But they didn't. Rich Green, Sun's prodigal software boss, said yesterday about Sun's decision to open-source Java: "At this point, it's not a question of whether. It's a question of how."
Actually, if it was a question of "how," we would still be waiting.Here's what we know so far: Java will, in the not-too-distant future, be available under an OSI-approved open-source license.
Here's what Sun knows about its plan, that it hasn't told us yet: nothing.
In fact, I'll bet that the entirety of Sun's open-source master plan for Java consisted of the following steps:
Step One: Wait for the ink to dry on Scott McNealy's resignation letter.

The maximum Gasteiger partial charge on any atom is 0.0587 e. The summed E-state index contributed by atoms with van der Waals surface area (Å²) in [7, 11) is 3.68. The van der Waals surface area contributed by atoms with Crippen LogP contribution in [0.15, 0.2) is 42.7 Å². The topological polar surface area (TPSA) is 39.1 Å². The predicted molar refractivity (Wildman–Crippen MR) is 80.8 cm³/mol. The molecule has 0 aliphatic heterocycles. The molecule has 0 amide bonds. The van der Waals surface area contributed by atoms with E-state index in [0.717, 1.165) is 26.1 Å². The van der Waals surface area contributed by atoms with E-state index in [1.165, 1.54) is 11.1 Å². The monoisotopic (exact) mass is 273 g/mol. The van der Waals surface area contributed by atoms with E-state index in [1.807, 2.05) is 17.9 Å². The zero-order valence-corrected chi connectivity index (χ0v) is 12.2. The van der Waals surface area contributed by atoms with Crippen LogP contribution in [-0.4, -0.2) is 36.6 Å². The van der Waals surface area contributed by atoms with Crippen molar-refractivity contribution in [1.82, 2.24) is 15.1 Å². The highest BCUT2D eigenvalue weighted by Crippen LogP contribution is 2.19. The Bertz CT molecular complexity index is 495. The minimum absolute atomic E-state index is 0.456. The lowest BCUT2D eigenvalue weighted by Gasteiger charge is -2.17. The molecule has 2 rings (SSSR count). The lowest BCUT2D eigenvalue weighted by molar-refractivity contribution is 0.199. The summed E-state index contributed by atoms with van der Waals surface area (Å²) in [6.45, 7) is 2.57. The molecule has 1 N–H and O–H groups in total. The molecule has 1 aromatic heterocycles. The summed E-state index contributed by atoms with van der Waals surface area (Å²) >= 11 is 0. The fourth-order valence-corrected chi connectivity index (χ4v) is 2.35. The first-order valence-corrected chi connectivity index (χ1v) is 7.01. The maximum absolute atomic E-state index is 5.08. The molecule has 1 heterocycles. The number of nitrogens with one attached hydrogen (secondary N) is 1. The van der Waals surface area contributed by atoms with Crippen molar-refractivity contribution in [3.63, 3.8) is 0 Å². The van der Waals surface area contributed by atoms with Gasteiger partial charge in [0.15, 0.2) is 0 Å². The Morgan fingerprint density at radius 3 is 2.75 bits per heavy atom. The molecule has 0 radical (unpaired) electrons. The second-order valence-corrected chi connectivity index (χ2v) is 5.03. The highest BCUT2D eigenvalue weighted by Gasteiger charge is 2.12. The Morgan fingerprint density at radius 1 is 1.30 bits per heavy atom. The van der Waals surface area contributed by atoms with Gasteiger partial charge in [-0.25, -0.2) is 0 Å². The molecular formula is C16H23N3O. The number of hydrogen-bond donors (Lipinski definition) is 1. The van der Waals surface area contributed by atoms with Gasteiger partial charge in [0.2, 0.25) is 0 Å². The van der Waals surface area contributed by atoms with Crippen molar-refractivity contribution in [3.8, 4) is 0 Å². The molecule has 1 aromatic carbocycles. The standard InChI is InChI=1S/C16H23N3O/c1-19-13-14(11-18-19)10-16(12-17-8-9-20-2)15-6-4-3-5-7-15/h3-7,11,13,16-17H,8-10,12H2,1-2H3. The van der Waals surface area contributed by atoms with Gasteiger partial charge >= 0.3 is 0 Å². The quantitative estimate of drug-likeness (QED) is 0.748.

Step Two: Send an intern downstairs to make sure McNealy's parking spot is empty.
Step Three: Jonathan Schwartz and Rich Green flip a coin to see who gets to make the announcement.
Taking care of the details on this improv act won't be a problem, mostly because Sun has more experience organizing, launching, and managing open-source projects than almost any other for-profit organization on the planet. Even if Sun's lack of planning was a problem, the alternative -- another JavaOne event filled with day after day of inane, pointless yapping over the open-source Java "debate" -- was probably too hellish to contemplate.
As one analyst, Red Monk's James Governor, said yesterday, "I hope Sun moves onward with it quickly, because I'm really bored with the question." Amen, brother.